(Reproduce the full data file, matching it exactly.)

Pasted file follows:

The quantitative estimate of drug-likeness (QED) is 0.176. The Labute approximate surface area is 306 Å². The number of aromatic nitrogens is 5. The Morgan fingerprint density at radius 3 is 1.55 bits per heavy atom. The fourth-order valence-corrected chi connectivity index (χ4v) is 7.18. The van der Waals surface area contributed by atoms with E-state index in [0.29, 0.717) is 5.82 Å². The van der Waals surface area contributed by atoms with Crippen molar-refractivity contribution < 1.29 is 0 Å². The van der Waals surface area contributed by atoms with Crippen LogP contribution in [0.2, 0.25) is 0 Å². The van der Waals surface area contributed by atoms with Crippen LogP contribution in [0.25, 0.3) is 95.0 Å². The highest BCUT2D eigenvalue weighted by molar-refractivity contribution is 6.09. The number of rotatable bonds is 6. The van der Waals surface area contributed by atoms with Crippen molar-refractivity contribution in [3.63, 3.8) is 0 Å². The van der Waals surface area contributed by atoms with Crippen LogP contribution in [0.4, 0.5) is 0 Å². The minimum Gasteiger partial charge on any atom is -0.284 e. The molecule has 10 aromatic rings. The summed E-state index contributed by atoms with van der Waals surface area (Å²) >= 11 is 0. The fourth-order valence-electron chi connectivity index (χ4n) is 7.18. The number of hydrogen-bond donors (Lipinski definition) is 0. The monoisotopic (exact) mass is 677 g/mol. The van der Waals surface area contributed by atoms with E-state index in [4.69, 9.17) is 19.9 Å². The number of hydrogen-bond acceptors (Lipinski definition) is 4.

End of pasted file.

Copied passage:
The quantitative estimate of drug-likeness (QED) is 0.176. The Labute approximate surface area is 306 Å². The number of aromatic nitrogens is 5. The Morgan fingerprint density at radius 3 is 1.55 bits per heavy atom. The fourth-order valence-corrected chi connectivity index (χ4v) is 7.18. The van der Waals surface area contributed by atoms with E-state index in [0.29, 0.717) is 5.82 Å². The van der Waals surface area contributed by atoms with Crippen molar-refractivity contribution < 1.29 is 0 Å². The van der Waals surface area contributed by atoms with Crippen LogP contribution in [0.2, 0.25) is 0 Å². The van der Waals surface area contributed by atoms with Crippen LogP contribution in [0.25, 0.3) is 95.0 Å². The highest BCUT2D eigenvalue weighted by molar-refractivity contribution is 6.09. The number of rotatable bonds is 6. The van der Waals surface area contributed by atoms with Crippen molar-refractivity contribution in [3.63, 3.8) is 0 Å². The van der Waals surface area contributed by atoms with Crippen LogP contribution in [0.4, 0.5) is 0 Å². The minimum Gasteiger partial charge on any atom is -0.284 e. The molecule has 10 aromatic rings. The summed E-state index contributed by atoms with van der Waals surface area (Å²) >= 11 is 0. The fourth-order valence-electron chi connectivity index (χ4n) is 7.18. The number of hydrogen-bond donors (Lipinski definition) is 0. The monoisotopic (exact) mass is 677 g/mol. The van der Waals surface area contributed by atoms with E-state index in [4.69, 9.17) is 19.9 Å². The number of hydrogen-bond acceptors (Lipinski definition) is 4.